When Carol heard she was going to be conducting a team workshop for senior executives, her heart raced. Normally, team workshops consisted of leaders, managers, and individual contributors, groups that carried patience and understanding. She could afford having slower moments and down time, but not with senior leaders.
How was she going to keep a group of busy, powerful, and strong-willed leaders engaged for a whole day as she helped them understand how to apply their behavior and motivator styles with their teams?
Carol knew she had to take a risk. Instead of her normal routine of having everyone wear name tags that noted what “behavior style” they were and then talk about them, she made them get up and sit according to their style; D, I, S, and C. She then arranged them in a circle, facing the behavior style most opposite their own, introverts facing extroverts, thinking oriented facing feeling oriented, and so on. Then she asked, “Hey D’s, how are you going to work with the S’s? You C’s! How will you carry a conversation with the I’s”
The groups looked at each other and some commented, “I knew they were different from me, but never knew why.” They saw their peers in new light. They recognized people have different ways they preferred to be spoken to, worked with, challenged, and more. They realized that there were effective strategies to work with each of these groups.
The rest of the day the energy carried forward. The group was engaged and excited about what they were learning about themselves and their peers.
Carol’s plan could have blown up in her face. They could have dragged themselves to their new seats like a second-grade school boy forced to sit by a girl, as they sat thinking how pointless the next several hours would be. Or they could have looked at Carol silently as she asked them to interact with their peers. Any number of things could have happened, but Carol took the right risk and had a successful event because of it.
Measuring When to Take Risks
Not all risks result in success. HP recently made a big risk when they developed their tablet that came with their proprietary operating system. The result was a failed product that didn’t sell. They then made a subsequent risk deciding to put the tablet on a “firesale” which ended up selling out and gaining them many new customers. One risk failed while the other succeeded.
Research shows innovations are often accompanied by a high rate of failure. Dr. Simonton, an author of more than 500 studies and articles and 12 books on creativity and innovation found “The most successful people tend to be those with the most failures.” I thought that was fascinating.
The Wall Street Journal published an article recently, “Better Ideas Through Failure” which talked about how companies are now rewarding employees for trying new methods, that are considered edgier or risky. The idea is to reward innovation and creativity, with the hopes that some of the ideas will bring excellent success.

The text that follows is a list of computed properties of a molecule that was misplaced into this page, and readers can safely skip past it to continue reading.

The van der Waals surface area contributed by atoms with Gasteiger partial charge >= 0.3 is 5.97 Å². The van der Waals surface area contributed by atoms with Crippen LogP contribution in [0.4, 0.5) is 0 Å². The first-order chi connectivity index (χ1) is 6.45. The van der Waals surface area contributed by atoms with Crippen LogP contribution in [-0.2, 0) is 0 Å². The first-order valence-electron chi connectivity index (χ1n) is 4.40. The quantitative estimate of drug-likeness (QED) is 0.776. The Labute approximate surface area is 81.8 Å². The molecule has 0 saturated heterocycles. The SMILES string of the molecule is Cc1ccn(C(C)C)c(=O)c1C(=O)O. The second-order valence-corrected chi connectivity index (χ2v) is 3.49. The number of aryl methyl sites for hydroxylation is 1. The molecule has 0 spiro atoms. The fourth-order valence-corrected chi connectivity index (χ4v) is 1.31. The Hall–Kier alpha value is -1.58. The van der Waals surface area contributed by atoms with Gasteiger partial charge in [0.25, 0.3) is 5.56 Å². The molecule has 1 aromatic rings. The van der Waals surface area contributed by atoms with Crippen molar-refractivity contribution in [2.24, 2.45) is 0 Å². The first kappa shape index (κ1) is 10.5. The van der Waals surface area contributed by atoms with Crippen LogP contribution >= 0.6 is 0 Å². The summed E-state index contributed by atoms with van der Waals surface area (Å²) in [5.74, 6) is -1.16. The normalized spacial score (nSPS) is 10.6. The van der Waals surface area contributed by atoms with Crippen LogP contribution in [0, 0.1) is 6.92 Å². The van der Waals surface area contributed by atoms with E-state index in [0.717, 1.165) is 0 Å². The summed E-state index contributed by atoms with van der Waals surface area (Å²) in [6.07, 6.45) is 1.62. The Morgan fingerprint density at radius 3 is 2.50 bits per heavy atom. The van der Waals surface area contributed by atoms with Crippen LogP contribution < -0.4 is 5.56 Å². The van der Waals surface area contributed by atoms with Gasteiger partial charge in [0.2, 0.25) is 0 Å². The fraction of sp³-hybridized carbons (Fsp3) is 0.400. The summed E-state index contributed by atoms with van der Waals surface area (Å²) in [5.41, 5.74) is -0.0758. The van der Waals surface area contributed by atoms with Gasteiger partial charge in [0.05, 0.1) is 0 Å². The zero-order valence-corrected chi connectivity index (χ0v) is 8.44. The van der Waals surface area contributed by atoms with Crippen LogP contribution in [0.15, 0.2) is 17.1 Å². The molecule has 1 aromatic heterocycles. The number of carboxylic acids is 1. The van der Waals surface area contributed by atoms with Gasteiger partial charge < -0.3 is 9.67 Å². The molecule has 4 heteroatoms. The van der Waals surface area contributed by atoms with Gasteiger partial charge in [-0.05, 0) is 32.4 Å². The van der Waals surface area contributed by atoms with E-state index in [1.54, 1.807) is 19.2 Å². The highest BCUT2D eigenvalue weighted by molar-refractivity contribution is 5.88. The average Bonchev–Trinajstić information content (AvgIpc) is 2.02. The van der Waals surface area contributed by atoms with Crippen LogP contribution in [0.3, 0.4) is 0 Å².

Risking it With Kitty Litter
This story from the article was an excellent example.
To pitch a prospective client for her ad agency, Amanda Zolten knew she a had to take a risk. But the client’s product—kitty litter—posed a unique challenge.
Lucy Belle, Ms. Zolten’s cat, furnished the answer.
Before she and her team met with six of the company’s executives, Ms. Zolten buried Lucy Belle’s mess in a box of the company’s litter and pushed it under the conference-room table. No one noticed until Ms. Zolten pointed it out—and the fact that no one had smelled it.
Shocked, several executives pushed back from the table. Two left the room. After a pause, those who remained started laughing, says Ms. Zolten, a senior vice president with Grey New York. “We achieved what we hoped, which was creating a memorable experience,” she says.
She won’t know for a few weeks whether Grey won the business. But her boss, Tor Myhren, has already named Ms. Zolten the winner of his first quarterly “Heroic Failure” award—for taking a big, edgy risk.
Are We Playing it Too Safe?
I think this reward system is great. People often “play it safe” because “that’s the way it’s always been done.” My friend and I were driving by an old Blockbuster and couldn’t help commenting about how easily they could have avoided their failure. They once were synonymous with renting movies, but now they play second fiddle to Netflix and Red Box.
How could a company with the perfect entertainment connections end up losing out to a couple of start-ups? They were too slow to take the risks that their competitors took. They weren’t first to streaming or vending and when they finally did shift, it was too late.
What Do You Say?
Is it time to take risks, or is it to dangerous in this economy? What’s your decision process for whether you take a risk or not?
Image courtesy of Smoosh